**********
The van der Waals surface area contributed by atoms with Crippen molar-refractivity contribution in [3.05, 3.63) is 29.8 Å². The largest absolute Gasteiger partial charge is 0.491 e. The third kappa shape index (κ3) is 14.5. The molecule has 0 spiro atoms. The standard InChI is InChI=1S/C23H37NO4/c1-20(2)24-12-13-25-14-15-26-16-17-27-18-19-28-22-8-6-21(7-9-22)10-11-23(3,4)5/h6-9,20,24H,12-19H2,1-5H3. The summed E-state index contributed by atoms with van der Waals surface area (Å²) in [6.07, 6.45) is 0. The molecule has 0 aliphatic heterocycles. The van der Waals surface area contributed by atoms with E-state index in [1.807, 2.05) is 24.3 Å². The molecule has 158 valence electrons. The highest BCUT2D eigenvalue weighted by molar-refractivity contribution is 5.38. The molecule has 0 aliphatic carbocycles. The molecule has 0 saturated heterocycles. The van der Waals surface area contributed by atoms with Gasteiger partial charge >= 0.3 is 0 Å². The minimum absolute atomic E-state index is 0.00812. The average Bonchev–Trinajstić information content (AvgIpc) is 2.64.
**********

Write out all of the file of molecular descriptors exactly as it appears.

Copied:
The van der Waals surface area contributed by atoms with Crippen molar-refractivity contribution in [3.05, 3.63) is 29.8 Å². The largest absolute Gasteiger partial charge is 0.491 e. The third kappa shape index (κ3) is 14.5. The molecule has 0 spiro atoms. The standard InChI is InChI=1S/C23H37NO4/c1-20(2)24-12-13-25-14-15-26-16-17-27-18-19-28-22-8-6-21(7-9-22)10-11-23(3,4)5/h6-9,20,24H,12-19H2,1-5H3. The summed E-state index contributed by atoms with van der Waals surface area (Å²) in [6.07, 6.45) is 0. The molecule has 0 aliphatic heterocycles. The van der Waals surface area contributed by atoms with E-state index in [1.807, 2.05) is 24.3 Å². The molecule has 158 valence electrons. The highest BCUT2D eigenvalue weighted by molar-refractivity contribution is 5.38. The molecule has 0 aliphatic carbocycles. The molecule has 0 saturated heterocycles. The van der Waals surface area contributed by atoms with Gasteiger partial charge >= 0.3 is 0 Å². The minimum absolute atomic E-state index is 0.00812. The average Bonchev–Trinajstić information content (AvgIpc) is 2.64.